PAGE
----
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Can you smell the sweet roses, sensual jasmine, fruity magnolia and the other flowers that give off a fragrance?
Aromatherapy? Yes, research shows that these aromas from certain plants and flowers that are inhaled can be beneficial in reducing stress, inducing sleep and fighting inflammation and depression. This discovery is really great for humans but we are not the real reason that flowers produce these scents.
Flowering plants produce scents to attract pollinators that include bumblebees, honeybees and other bees. Different scents attract butterflies, hummingbirds and maybe even some small rodents. Certain plants emit their aromas at night to attract bats and moths. Some flowers release scents as a defense to deter certain insects. And finally, some plants produce scents to attract flies and these smells are the ones that humans do not like.
Aromas are the combination of various oils and chemicals that are produced mostly in the petals. Each flower has a different combination. No two rose varieties have the same scent. Some flowers have seven to ten different oils and others may have hundreds. Different scents depend on the carbon chains and atoms found in each plant.
Scientists have cataloged 1,700 different scent compounds in flowers. According to Natalia Dudareva, a biochemist at Purdue University, “scent is a complex mixture of low molecular weight compounds. Each scent compound is an organic molecule, known as a volatile, a chemical that vaporizes into a gas and is then released by the plant.”
Another use of the pleasant flower scents is for products such as perfumes, essential oils, candles, lotions and various other home goods. The fragrances and oils from herbs are used for cooking, making special drinks like mojitos and nutritious shakes.
While numerous flowering plants with pleasing scents are tropical or subtropical, many of our native plants have pleasant scents for the pollinators. Examples are Texas mountain laurel, kidneywood tree, monarda or beebalm, white or bee brush, and goldenrod. It is very important to add native plants to your landscape.
While the majority of plants with scented flowers are pleasant to our sense of smell, there are a few that have rancid or stinky odor. Again, the purpose is to trap certain insects like flies and beetles for their pollination needs.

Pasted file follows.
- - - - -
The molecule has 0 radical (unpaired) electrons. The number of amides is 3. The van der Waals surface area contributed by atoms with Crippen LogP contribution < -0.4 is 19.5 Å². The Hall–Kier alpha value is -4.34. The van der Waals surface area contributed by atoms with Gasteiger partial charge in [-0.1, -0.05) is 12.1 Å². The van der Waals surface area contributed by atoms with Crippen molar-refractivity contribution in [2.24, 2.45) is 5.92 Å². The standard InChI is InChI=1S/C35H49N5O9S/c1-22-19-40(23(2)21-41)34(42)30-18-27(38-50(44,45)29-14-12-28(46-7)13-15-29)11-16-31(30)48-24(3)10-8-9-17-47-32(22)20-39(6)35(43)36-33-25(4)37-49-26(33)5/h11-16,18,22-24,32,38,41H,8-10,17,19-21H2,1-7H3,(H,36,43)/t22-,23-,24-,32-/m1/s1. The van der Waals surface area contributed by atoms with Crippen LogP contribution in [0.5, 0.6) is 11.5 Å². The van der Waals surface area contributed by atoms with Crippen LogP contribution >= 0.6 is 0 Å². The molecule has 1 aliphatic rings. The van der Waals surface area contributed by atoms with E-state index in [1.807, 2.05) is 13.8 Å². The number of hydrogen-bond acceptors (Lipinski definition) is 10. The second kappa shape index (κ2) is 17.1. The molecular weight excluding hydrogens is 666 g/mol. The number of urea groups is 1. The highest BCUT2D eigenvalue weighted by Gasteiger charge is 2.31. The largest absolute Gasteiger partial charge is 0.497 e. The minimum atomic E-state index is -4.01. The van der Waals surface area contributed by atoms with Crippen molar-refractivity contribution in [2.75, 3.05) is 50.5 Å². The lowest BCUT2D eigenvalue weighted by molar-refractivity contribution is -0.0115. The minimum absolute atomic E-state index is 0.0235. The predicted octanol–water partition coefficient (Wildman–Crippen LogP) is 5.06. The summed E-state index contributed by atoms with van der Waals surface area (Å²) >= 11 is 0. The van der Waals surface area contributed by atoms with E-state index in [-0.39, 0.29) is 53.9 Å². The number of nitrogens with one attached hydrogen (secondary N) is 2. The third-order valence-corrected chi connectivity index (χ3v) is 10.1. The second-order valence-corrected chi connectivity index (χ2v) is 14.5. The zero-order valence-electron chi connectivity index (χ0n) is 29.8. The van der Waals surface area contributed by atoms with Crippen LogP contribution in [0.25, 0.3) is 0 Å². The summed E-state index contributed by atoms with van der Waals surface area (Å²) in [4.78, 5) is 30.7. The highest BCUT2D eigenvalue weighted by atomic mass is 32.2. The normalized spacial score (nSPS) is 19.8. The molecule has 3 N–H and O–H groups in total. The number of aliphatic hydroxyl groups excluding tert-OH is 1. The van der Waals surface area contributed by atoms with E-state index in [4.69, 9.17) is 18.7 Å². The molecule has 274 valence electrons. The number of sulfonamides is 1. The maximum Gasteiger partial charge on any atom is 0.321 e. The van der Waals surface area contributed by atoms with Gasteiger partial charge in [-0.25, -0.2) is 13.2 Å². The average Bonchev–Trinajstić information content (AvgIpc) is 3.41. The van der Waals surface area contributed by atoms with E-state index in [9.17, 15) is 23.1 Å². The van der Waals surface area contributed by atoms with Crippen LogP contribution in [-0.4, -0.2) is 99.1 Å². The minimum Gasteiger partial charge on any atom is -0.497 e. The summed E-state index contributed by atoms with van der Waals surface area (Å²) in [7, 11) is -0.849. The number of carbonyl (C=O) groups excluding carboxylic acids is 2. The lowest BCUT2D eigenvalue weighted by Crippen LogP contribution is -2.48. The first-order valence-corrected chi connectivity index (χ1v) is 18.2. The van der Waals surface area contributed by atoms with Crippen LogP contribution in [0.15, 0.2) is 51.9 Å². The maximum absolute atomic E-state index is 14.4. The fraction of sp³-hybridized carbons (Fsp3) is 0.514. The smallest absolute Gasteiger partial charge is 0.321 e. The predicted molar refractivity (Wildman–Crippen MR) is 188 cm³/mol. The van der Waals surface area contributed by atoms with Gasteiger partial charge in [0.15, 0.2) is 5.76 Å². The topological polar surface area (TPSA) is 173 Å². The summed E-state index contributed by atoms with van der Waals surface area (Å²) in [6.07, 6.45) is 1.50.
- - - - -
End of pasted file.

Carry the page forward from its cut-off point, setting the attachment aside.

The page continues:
The Corspe plant or Titan Arum is probably the worst smelling plant in the world. Its strong odor is compared to that of a decaying corpse, thus its common name.
The Starfish cactus, carrion plant or its botanical name Stapelia hirsute which has recently become popular in our area is on the list of putrid smelling plants. When the beautiful star flower opens, the scent is spread into the air to attract flies. This succulent, which is native to South Africa, blooms from July to September with balloon-like flowers that open into the star shape which can be up to 12 inches. The flies get stuck on the sticky bloom and pollen is released.
Enough about stinky plants, this article is intended to be about plants scents associated with Valentine’s Day.
According to Wikipedia, “Valentine’s Day originated as a Christian feast day honoring one or two Christian Martyrs named Saint Valentine. Through later folk traditions, Valentine’s Day has become a significant cultural, religious and commercial celebration of romance and love in throughout the world.” One theory as to why we celebrate Valentine’s Day on February 14th is that it is the day that birds select their mates.
In America, Valentine’s Day started in the early 1700’s with hand written cards being sent as tokens of friendship. This tradition has evolved over the years into gifts, candy and bouquets of sweet-smelling red roses or carnations. But I think any kind of sweet-scented flowers will do.
Happy Valentine’s Day.